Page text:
I was wondering if it would be best to leave some of the old stuff behind, as we’re closing out the new year with a call to ring the old to ring the new. The idea came to mind when my wife, who was remodeling one as a guest suite, decided that a vintage nightstand would be the one to complete the décor.
That meant an afternoon at the local antique store. I usually hate this kind of shopping, but I went for moral support. After all, there was a lot to see.
I’m talking about the mirror in the old hall, calm as a lake, which probably reflected thousands of faces, but which undoubtedly registered my own. Its rich wood had become so polished over time that it seemed to radiate a palpable warmth. It was hung on a peg for Mounted like this, it looms like a masterpiece from a museum exhibit, and I thought I was almost right. With a finely lathed spindle and intricate cheating, he painted a picture as sublime as Vermeer.
While my wife continued to search the quarry, I scoured the nooks and crannies of old books and found a 1918 edition of an essay by Robert Louis Stevenson.
I expected to go hunting for antiques and learn about the past, but what I grasped instead was a lesson about the future, or at least a way to see the future that now seems obsolete. By making things solid, these old-time craftsmen embraced the tacit belief that their country and culture would last long enough to give their craft a living home. rice field.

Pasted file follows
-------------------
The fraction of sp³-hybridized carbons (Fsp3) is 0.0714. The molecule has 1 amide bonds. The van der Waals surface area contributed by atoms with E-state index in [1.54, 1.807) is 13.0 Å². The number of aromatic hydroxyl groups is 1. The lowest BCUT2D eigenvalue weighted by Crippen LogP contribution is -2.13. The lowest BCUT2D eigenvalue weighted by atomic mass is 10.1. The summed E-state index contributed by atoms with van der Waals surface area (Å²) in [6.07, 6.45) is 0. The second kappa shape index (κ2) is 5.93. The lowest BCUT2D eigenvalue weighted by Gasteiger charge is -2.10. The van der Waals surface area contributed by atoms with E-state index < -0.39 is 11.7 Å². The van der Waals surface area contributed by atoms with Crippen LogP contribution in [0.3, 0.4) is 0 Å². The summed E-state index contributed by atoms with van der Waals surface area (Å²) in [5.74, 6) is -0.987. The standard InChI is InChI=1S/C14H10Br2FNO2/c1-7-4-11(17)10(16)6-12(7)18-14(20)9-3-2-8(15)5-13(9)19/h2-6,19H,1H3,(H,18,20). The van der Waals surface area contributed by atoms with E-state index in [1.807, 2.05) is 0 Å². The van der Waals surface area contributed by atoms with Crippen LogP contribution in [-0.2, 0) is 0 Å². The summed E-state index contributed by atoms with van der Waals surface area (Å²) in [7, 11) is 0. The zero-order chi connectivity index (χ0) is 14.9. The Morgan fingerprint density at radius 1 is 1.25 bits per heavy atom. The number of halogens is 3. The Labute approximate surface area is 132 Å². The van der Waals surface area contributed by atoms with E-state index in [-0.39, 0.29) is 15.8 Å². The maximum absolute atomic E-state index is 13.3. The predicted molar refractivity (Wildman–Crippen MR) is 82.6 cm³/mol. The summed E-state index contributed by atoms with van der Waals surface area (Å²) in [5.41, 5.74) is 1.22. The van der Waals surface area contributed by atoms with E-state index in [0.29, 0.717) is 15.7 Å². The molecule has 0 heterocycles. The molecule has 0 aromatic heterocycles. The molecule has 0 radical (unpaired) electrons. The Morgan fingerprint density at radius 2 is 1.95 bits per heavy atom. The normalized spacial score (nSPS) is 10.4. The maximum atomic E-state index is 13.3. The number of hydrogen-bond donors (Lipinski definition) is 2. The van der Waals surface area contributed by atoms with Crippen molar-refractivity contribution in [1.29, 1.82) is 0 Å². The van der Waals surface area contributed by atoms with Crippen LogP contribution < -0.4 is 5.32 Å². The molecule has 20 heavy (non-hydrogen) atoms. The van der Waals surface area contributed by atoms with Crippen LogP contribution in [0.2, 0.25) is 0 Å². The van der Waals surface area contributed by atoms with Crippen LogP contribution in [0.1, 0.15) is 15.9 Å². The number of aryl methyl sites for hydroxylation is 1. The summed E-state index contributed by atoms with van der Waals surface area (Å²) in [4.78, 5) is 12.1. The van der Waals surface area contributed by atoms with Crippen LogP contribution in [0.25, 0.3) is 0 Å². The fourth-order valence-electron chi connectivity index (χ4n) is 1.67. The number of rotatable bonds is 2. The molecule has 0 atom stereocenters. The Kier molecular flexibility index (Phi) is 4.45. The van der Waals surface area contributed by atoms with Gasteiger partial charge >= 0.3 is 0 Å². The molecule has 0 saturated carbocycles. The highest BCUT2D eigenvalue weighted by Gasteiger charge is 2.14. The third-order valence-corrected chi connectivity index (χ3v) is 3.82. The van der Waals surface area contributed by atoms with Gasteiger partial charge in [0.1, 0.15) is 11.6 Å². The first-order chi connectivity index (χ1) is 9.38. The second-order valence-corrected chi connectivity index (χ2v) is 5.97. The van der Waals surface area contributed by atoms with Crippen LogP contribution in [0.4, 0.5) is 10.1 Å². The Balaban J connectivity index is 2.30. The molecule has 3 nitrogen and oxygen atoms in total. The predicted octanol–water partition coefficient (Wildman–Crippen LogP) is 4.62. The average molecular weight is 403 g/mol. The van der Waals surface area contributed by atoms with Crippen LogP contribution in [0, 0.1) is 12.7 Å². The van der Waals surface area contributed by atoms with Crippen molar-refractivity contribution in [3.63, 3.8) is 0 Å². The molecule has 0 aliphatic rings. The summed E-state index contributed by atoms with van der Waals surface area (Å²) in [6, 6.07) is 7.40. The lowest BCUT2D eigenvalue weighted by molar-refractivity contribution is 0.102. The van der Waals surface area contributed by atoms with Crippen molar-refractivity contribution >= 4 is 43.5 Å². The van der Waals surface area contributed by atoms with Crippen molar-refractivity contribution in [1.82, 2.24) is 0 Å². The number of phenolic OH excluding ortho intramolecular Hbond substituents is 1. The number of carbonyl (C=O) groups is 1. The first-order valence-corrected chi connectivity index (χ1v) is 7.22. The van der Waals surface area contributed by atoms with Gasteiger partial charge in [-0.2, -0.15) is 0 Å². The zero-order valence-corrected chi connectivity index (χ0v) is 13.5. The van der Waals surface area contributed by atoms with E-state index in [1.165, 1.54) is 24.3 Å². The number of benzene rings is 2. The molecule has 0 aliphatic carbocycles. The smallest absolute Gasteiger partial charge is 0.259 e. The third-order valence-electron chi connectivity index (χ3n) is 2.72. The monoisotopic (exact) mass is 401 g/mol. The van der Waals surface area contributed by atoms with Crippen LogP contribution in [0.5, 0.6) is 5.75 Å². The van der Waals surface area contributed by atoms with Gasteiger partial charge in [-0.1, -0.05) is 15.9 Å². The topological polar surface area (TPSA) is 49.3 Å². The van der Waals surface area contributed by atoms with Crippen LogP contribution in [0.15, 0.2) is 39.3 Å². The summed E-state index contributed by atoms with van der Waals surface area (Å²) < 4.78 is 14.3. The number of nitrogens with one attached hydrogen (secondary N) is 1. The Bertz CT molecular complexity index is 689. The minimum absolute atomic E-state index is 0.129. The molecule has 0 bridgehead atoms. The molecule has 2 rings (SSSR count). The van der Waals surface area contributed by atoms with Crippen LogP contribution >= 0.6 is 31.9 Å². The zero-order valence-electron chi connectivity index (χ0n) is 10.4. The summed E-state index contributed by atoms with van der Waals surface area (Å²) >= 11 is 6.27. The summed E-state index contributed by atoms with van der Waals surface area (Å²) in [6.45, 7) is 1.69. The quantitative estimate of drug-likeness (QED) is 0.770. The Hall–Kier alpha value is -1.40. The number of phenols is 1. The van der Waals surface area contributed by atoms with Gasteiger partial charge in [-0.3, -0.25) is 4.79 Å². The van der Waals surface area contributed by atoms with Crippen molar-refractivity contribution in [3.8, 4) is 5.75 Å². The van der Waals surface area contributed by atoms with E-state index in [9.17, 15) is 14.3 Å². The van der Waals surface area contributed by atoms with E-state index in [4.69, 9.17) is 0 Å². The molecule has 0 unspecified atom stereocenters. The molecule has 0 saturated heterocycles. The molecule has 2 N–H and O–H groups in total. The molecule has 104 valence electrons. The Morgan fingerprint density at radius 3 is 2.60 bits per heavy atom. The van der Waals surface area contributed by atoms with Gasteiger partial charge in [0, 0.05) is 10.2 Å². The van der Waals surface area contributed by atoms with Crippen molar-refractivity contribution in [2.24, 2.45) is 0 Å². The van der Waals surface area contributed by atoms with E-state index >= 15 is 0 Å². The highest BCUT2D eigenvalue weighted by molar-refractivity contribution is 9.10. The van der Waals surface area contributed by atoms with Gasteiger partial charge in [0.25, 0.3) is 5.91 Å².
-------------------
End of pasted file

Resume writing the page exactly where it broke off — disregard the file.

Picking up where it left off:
My wife finally found the object of her desire, just a small piece with a sliding drawer. We got it for a relatively pittance, but it’s not the sort of treasure that wows appraisers at “Antiques Roadshow.”
But what I love about this little nightstand is its understated art. With the soundness of the joints and understated beveled edges, it’s a way to quietly acknowledge beauty as a way of being rather than a form of show.
A little old table in the little corner of our homes as the world bids farewell to a year too often defined by seemingly unpredictable expediency beyond the next election or business quarter. gave me a resolution for 2023.
Make sentences, form arguments, build sheds, and do your best to create something that lasts.
Email Danny Heitman (firstname.lastname@example.org).